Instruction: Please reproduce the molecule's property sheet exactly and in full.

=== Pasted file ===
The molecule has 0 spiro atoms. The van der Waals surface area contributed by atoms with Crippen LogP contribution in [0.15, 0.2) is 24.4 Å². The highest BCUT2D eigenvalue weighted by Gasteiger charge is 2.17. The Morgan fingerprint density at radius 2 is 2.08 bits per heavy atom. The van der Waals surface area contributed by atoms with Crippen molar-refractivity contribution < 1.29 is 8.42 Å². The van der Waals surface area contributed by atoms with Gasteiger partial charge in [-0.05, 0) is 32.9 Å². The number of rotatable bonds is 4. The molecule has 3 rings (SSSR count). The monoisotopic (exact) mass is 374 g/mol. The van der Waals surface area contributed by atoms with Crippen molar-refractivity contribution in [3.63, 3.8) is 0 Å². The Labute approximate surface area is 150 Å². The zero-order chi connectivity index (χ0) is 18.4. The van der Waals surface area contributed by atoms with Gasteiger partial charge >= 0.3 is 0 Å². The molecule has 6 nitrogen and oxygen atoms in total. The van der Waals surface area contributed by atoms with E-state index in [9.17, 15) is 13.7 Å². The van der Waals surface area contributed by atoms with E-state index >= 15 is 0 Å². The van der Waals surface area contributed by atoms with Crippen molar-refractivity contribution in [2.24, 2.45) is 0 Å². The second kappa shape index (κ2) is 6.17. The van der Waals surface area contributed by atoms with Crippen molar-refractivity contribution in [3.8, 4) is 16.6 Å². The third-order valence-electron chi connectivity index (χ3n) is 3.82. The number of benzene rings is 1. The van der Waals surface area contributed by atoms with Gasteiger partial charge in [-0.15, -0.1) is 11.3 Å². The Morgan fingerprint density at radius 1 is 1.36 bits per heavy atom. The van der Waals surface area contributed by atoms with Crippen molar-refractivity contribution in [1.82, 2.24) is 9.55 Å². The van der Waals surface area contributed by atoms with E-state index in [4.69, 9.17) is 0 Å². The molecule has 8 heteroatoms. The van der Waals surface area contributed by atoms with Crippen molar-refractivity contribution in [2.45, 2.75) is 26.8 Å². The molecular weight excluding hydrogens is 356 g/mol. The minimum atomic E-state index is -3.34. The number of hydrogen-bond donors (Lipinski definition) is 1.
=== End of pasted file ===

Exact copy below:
The molecule has 0 spiro atoms. The van der Waals surface area contributed by atoms with Crippen LogP contribution in [0.15, 0.2) is 24.4 Å². The highest BCUT2D eigenvalue weighted by Gasteiger charge is 2.17. The Morgan fingerprint density at radius 2 is 2.08 bits per heavy atom. The van der Waals surface area contributed by atoms with Crippen molar-refractivity contribution < 1.29 is 8.42 Å². The van der Waals surface area contributed by atoms with Gasteiger partial charge in [-0.05, 0) is 32.9 Å². The number of rotatable bonds is 4. The molecule has 3 rings (SSSR count). The monoisotopic (exact) mass is 374 g/mol. The van der Waals surface area contributed by atoms with Crippen molar-refractivity contribution in [3.63, 3.8) is 0 Å². The Labute approximate surface area is 150 Å². The zero-order chi connectivity index (χ0) is 18.4. The van der Waals surface area contributed by atoms with Gasteiger partial charge >= 0.3 is 0 Å². The molecule has 6 nitrogen and oxygen atoms in total. The van der Waals surface area contributed by atoms with E-state index in [9.17, 15) is 13.7 Å². The van der Waals surface area contributed by atoms with E-state index >= 15 is 0 Å². The van der Waals surface area contributed by atoms with Crippen molar-refractivity contribution in [2.24, 2.45) is 0 Å². The second kappa shape index (κ2) is 6.17. The van der Waals surface area contributed by atoms with Crippen molar-refractivity contribution in [3.8, 4) is 16.6 Å². The third-order valence-electron chi connectivity index (χ3n) is 3.82. The number of benzene rings is 1. The van der Waals surface area contributed by atoms with Gasteiger partial charge in [-0.15, -0.1) is 11.3 Å². The Morgan fingerprint density at radius 1 is 1.36 bits per heavy atom. The van der Waals surface area contributed by atoms with Crippen molar-refractivity contribution in [1.82, 2.24) is 9.55 Å². The van der Waals surface area contributed by atoms with E-state index in [4.69, 9.17) is 0 Å². The molecule has 8 heteroatoms. The van der Waals surface area contributed by atoms with Crippen molar-refractivity contribution in [2.45, 2.75) is 26.8 Å². The molecular weight excluding hydrogens is 356 g/mol. The minimum atomic E-state index is -3.34. The number of hydrogen-bond donors (Lipinski definition) is 1.